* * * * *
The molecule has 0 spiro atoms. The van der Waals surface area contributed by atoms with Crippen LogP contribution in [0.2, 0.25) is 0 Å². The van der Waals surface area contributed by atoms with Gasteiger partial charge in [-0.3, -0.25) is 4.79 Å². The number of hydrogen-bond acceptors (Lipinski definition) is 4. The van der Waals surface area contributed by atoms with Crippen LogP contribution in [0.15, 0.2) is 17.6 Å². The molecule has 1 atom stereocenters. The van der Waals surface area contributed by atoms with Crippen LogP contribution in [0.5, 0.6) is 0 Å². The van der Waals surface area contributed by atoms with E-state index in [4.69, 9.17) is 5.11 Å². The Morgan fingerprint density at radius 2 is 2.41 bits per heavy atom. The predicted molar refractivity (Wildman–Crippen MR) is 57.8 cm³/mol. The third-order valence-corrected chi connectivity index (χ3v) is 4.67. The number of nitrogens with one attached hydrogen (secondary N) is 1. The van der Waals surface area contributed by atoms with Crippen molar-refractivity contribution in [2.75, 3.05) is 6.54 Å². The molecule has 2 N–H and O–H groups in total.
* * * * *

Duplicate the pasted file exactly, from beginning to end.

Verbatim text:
The molecule has 0 spiro atoms. The van der Waals surface area contributed by atoms with Crippen LogP contribution in [0.2, 0.25) is 0 Å². The van der Waals surface area contributed by atoms with Gasteiger partial charge in [-0.3, -0.25) is 4.79 Å². The number of hydrogen-bond acceptors (Lipinski definition) is 4. The van der Waals surface area contributed by atoms with Crippen LogP contribution in [0.15, 0.2) is 17.6 Å². The molecule has 1 atom stereocenters. The van der Waals surface area contributed by atoms with Crippen LogP contribution in [0.5, 0.6) is 0 Å². The van der Waals surface area contributed by atoms with E-state index in [4.69, 9.17) is 5.11 Å². The Morgan fingerprint density at radius 2 is 2.41 bits per heavy atom. The predicted molar refractivity (Wildman–Crippen MR) is 57.8 cm³/mol. The third-order valence-corrected chi connectivity index (χ3v) is 4.67. The number of nitrogens with one attached hydrogen (secondary N) is 1. The van der Waals surface area contributed by atoms with Crippen molar-refractivity contribution in [2.75, 3.05) is 6.54 Å². The molecule has 2 N–H and O–H groups in total.